When you look at great European players such as Messi, Ronaldo, and just about every pro-soccer player currently playing in Europe — they all have one thing in common: They played for a major club’s youth academy.
Now jump over to our side of the pond. The soccer landscape is what many would call a “hot mess”.
Many talented players get lost in the shuffle as they are unable to afford the “pay to play” system that exists in US soccer and all youth sports in general. So, when the United States Soccer Federation made the US Development Academy (DA) it was meant to tackle this “pay to play” problem that currently exists.
However, it didn’t really do that.
Many clubs still had to charge money in the thousands of dollars. Including D.C. United — a professional club — who charged players “ $2,500 and and $1,500″.
So basically, all that the DA did was rename what was formerly the NPL, as the “pay to play” still existed, forced players to change teams, and further diluted the talent pool from each team; as so many more clubs began to pop up.
With this mess, US Soccer made a good decision in closing the DA.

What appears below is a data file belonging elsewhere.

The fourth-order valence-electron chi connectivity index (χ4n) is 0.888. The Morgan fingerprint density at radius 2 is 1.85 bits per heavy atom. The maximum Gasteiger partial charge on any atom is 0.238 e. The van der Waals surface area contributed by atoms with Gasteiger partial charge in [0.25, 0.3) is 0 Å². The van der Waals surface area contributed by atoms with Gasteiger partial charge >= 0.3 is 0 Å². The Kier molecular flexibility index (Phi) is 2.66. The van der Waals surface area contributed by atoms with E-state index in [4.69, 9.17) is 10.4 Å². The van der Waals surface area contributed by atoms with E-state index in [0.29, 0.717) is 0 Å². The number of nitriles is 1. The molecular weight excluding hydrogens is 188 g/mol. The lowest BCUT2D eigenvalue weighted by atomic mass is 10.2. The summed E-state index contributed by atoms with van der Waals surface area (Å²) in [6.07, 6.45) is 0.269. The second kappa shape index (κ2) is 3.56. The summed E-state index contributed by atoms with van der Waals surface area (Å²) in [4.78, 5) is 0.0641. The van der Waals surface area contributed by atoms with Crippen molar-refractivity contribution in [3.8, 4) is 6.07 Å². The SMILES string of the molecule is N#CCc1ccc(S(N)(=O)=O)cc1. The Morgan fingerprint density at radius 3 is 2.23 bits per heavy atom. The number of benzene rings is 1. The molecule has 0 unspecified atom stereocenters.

They save nearly 9 million dollars, and now enable the truly elite players to play for the newly formed MLS Development League.
This allows the best players to have a higher platform to succeed, and the MLS squads to develop their own talent. While at the same time, making the ENCL and NPL — the two leagues under “academy” level — much stronger.
Most importantly, this helps the US National Team in many ways.
For one, they only have to primarily scout 26 teams with top American players, instead of the hundreds of DA teams that formerly existed.
Additionally, now that the MLS clubs have their own league, it will make it more enticing for elite players with dual-citizenship to stay at home and play for their home country.
In a way, getting rid of the DA is addition by subtraction, as it makes the talent pool for players larger, while at the same time getting rid of the young players who may have talent, but don’t have a future role to play with the USMNT.
Photo: SB Nation